We’ve reached that weird point in the winter – the holidays are over and there’s not a lot going on, just the grind of cold weather and early nightfall.
And still no live shows.
But, Jan. 15, you can catch a virtual classical music show from your living room, courtesy of 3rd Ave. Arts, which will present “Kaleidoscopes,” the next performance of its Concerts on the Couch series.
“Kaleidoscopes” will feature pieces by French and Russian composers Mélanie Bonis, César Cui and Gabriel Fauré, and will be performed by flutist Kathryn Shaffer, violinist Tennille Taylor and pianist Kristen Chen.
To access the show, patrons should purchase their tickets at https://bit.ly/2Xlrswk. The concert link and a program will be sent mid-afternoon on the day of the show, and patrons will have at least a week to watch, said C. Scott Hagler, executive director of 3rd Ave. Arts. He added that if patrons intend to watch the show after its initial viewing, they still must purchase tickets by the concert’s start time, otherwise, they won’t be able to access it because ticket sales will be closed.
The musicians performing in “Kaleidoscopes” are:
Kristen Chen was born in San Jose, California, and was involved in various musical activities from choirs to orchestras, the most significant being her study of the piano. She earned her Bachelor of Music degree in Piano Performance from Biola University and continued her studies at San Jose State University, earning her master’s degree in Piano Performance. Chen began teaching young piano students in 1987 and is a certified Suzuki piano instructor. In addition to teaching, she has been active in performing in chamber music concerts in the Four Corners and is a violist with the San Juan Symphony.Kathryn Shaffer, flute, is currently in her 13th season with the San Juan Symphony. She also performs with Music in the Mountains, the Durango Bach Festival, Durango Chamber Music Festival and solo recitals. She recently performed an award-winning new composition at the College Music Society conference, working with composer Heather Gilligan. She teaches flute at Fort Lewis College and holds bachelor’s and master’s degrees in flute performance. Tennille Taylor is from Farmington and began playing violin at age 6. She completed her Bachelor of Music at Arizona State University in Music Therapy, where she studied violin with Dr. Frank Spinosa. She completed long-term Suzuki Pedagogy training with Susan Kempter at University of New Mexico. Taylor has owned and operated Tennille’s Violin House Suzuki Studio in Farmington since 2004. She is principal second violin of San Juan Symphony and has played with the symphony since 2001.For now, 3rd Ave. Arts is offering a full slate of virtual concerts, with the annual Durango Bach Festival up next, the week of March 7 to 13. Hagler said shows are virtual for the near future, and even when live shows are allowed again a hybrid model may have to do for those who may be hesitant to get back into crowds.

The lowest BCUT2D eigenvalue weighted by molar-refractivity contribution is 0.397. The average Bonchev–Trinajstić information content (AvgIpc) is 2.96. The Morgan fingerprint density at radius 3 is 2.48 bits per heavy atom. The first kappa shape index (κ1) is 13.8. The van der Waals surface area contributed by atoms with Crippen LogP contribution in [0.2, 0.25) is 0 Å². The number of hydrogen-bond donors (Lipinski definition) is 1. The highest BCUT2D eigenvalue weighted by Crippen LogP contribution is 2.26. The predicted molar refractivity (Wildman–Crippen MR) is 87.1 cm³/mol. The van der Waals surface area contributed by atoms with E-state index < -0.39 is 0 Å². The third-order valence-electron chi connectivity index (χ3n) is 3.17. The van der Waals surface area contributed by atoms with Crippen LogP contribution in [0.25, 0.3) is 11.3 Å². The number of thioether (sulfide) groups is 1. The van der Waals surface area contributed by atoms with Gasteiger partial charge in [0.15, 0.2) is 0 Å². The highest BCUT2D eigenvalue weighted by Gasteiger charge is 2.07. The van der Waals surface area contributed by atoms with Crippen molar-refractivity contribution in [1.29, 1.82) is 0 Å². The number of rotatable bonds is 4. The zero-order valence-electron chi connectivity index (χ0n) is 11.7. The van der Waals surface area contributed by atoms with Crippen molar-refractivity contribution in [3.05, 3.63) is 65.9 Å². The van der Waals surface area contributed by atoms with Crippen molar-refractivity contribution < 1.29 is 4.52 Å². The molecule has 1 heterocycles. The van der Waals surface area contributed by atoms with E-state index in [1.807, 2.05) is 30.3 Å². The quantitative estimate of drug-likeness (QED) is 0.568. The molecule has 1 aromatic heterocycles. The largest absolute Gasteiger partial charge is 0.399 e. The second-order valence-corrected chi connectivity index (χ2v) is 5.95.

“We’re committed through the season. I had people in May who were like, ‘What if we can get back together?’” he said. “We still have to record it because not everybody’s going to be ready to just jump in when we say. I’m hoping and praying that by the fall we can be back together in person. But even then, if you’re in the compromised category, do you think people are going to want to just all of a sudden jump into big groups? I’m unclear about that myself.”
And while we may have to wait a while to get back to in-person shows, Hagler said there are reasons for audiences – and musicians – to keep watching and performing, even if it’s still virtual for now.
“It’s two things: The audience members need the soul-filling properties of music. And the musicians need to keep performing; they’ve got to keep practicing; everybody wants to keep their skills up and keep the creativity flowing, so there’s this symbiotic relationship between the audience and the performers,” he said. “And, of course, most performers have taken a pretty hefty hit financially, so this is a way we can continue to support the musicians in the area.”